It's often assumed that people impose restrictions on their job searches to local areas. Whilst this may be convenient to explain away lack of movement of skilled candidates to London, the reality is that moving to London is very difficult. Every job interview is a 60 quid train fare and a 4am start away. Not so if you happen to live there already. And so the divide widens ...
Paul, Solihull, UK
We moved to Dumfries to get away from the rat race, and very nice it is up here. But £5 in the borders is very different from £5 down South. It's a lot of money here.
Richard Toulson, Dumfries, Scotland
I live in Brighton, so everywhere is "up north" from me. The only sustainable way to tackle the divide between the south east and everywhere else is to embark on massive house building projects in impoverished areas. This will employ locals and ensure that they can afford homes of their own. It might also encourage people to move to those areas in search of affordable housing. Industry will then have a stable employment base, and the regions will stabilise. This is a long-term solution to a problem that has no quick fix.
Lloyd Evans, Brighton, UK
If the South is SO expensive can any one charity explain why they have a headquarters in the "expensive south" rather than the "cheap north"? It's your money they waste!
Derek "North", Sunderland
Come to the South! You're all welcome! Welcome to unaffordable housing, terrible public transport, premium prices, traffic congestion that would drive the sanest of people nuts, and air pollution that'll knock ten years off your life! Yup, welcome one and all.
Robert, NW9, London, England
I occasionally have to deal with the "South East England Development Agency". Wouldn't it be better if the South East had an "undevelopment agency"?
Phil, Oxford, UK
As someone who will go on to university to learn a profession, I am glad about this north-south divide. The 'brain drain' means that my skills will be rarer, and therefore more in demand. The more professionals that move to the South the less there will be to take jobs/work off those who stay!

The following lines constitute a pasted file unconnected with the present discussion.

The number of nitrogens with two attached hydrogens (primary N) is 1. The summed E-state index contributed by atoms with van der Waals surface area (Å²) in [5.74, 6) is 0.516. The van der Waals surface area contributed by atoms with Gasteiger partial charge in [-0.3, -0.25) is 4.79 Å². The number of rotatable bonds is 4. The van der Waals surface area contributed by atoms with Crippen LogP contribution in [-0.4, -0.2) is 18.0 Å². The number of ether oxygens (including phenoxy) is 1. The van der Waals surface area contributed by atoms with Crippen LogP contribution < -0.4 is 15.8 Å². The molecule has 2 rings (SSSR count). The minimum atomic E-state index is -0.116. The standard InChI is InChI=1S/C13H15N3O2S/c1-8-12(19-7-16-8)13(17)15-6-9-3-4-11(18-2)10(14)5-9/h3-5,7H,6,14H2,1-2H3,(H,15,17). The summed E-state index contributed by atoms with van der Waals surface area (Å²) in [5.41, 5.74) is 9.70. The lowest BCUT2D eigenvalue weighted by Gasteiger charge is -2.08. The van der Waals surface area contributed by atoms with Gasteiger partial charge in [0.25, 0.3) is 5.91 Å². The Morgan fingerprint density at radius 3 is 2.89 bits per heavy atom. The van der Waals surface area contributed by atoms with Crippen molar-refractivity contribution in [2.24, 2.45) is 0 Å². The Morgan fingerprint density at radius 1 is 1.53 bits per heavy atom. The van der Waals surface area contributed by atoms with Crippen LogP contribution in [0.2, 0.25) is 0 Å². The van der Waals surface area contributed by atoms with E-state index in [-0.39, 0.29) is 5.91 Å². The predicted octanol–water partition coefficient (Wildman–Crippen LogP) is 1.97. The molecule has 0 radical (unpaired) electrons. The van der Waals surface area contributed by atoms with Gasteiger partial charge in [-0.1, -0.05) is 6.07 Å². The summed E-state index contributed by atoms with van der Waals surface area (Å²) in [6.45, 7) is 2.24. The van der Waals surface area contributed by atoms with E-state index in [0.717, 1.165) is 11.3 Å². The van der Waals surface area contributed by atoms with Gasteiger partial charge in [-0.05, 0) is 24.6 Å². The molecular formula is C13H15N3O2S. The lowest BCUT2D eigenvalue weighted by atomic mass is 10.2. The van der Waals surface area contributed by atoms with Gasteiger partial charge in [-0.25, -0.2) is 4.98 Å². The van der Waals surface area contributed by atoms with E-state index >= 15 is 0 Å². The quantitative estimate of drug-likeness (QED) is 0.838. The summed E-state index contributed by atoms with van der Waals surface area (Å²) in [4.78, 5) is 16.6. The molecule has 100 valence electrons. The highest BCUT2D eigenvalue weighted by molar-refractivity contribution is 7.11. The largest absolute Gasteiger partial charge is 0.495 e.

David Russell, Glasgow, Scotland
In France, they have made a concerted effort to tackle regional disparities and in particular the gulf between the prosperous greater Paris area and the rest of the country by investing in rail transport and regional development on a huge scale. The solution in Britain? To plan more and more houses and offices in London and the South and to do virtually nothing else for twenty years! No wonder we have a divide and it's getting much worse.
Matthew, London, UK
There is nothing I'd like more than to move back to my native Dorset, but that's never going to happen. The people that matter, teachers, nurses, firemen, police etc cannot afford to buy there due to punishing house prices and laughable wages. Ask a local in the villages - the only folks buying nowadays are looking for a weekend place while contributing nothing to the tax-base.
Tim M, US
Of course there is a North South divide, but not only in the fact that the South thinks that it is richer and better off than the North. This is one of the country's great misconceptions. The quality of life and personal values are so much greater in the North and trying to compare £60,000 income with £30,000 does not stack up, as the poor Southerner probably has to spend a far greater percentage for virtually every aspect of their life. Wrong assumptions fed into the survey results in rubbish spewed out - Yet again.
Bill , Bracknell, UK
Judging from a lot of the replies on this forum the north-south divide seems to consist solely of moaning northerners assuming everyone in the south is a materialistic snob. And if you were building a rail terminal/sports stadium/airport would you put it closest to cities populated by millions of people who could actually use the facilities, or in the middle of nowhere? Stop whinging northerners and do something to help regenerate your environment instead of expecting someone else to do it for you!
I'm afraid up here it's a "south and even-more-south" divide...
Mike Bidgood, Aberdeen, Scotland
The North-South divide is definitely still here. I'm currently looking for a graduate or equivalent job which pays enough money to be able to manage loan/overdraft repayments and actually have some quality of life. I can find nothing in the north-east. I am stuck with a choice of either working for a pittance in a service industry up here, or going down south, where I'll only just be able to afford to live, but where the career prospects are much better. Is it any wonder that graduates and professionals are moving south?